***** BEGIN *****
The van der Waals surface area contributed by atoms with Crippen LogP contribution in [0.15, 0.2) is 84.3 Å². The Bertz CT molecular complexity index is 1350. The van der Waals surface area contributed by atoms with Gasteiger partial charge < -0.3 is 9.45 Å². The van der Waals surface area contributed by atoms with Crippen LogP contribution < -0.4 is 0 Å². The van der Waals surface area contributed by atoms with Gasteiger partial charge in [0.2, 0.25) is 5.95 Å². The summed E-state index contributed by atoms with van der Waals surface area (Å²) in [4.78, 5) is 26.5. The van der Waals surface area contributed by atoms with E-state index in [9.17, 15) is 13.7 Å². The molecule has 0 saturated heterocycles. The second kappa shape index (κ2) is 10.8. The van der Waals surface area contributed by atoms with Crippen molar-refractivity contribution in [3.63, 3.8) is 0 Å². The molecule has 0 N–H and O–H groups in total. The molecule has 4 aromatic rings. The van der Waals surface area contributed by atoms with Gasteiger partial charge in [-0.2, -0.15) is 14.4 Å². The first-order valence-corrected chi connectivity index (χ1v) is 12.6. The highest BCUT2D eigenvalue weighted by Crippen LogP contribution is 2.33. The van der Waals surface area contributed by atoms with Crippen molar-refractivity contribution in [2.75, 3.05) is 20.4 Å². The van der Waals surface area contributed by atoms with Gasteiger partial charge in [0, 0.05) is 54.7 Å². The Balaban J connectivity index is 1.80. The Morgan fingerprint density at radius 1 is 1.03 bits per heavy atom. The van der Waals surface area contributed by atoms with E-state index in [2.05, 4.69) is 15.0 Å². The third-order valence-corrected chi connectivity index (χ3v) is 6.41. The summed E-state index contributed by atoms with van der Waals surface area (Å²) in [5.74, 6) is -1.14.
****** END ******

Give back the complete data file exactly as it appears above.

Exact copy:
The van der Waals surface area contributed by atoms with Crippen LogP contribution in [0.15, 0.2) is 84.3 Å². The Bertz CT molecular complexity index is 1350. The van der Waals surface area contributed by atoms with Gasteiger partial charge < -0.3 is 9.45 Å². The van der Waals surface area contributed by atoms with Crippen LogP contribution < -0.4 is 0 Å². The van der Waals surface area contributed by atoms with Gasteiger partial charge in [0.2, 0.25) is 5.95 Å². The summed E-state index contributed by atoms with van der Waals surface area (Å²) in [4.78, 5) is 26.5. The van der Waals surface area contributed by atoms with E-state index in [9.17, 15) is 13.7 Å². The molecule has 0 saturated heterocycles. The second kappa shape index (κ2) is 10.8. The van der Waals surface area contributed by atoms with Crippen molar-refractivity contribution in [3.63, 3.8) is 0 Å². The molecule has 0 N–H and O–H groups in total. The molecule has 4 aromatic rings. The van der Waals surface area contributed by atoms with Gasteiger partial charge in [-0.2, -0.15) is 14.4 Å². The first-order valence-corrected chi connectivity index (χ1v) is 12.6. The highest BCUT2D eigenvalue weighted by Crippen LogP contribution is 2.33. The van der Waals surface area contributed by atoms with Crippen molar-refractivity contribution in [2.75, 3.05) is 20.4 Å². The van der Waals surface area contributed by atoms with Gasteiger partial charge in [0, 0.05) is 54.7 Å². The Balaban J connectivity index is 1.80. The Morgan fingerprint density at radius 1 is 1.03 bits per heavy atom. The van der Waals surface area contributed by atoms with E-state index in [2.05, 4.69) is 15.0 Å². The third-order valence-corrected chi connectivity index (χ3v) is 6.41. The summed E-state index contributed by atoms with van der Waals surface area (Å²) in [5.74, 6) is -1.14.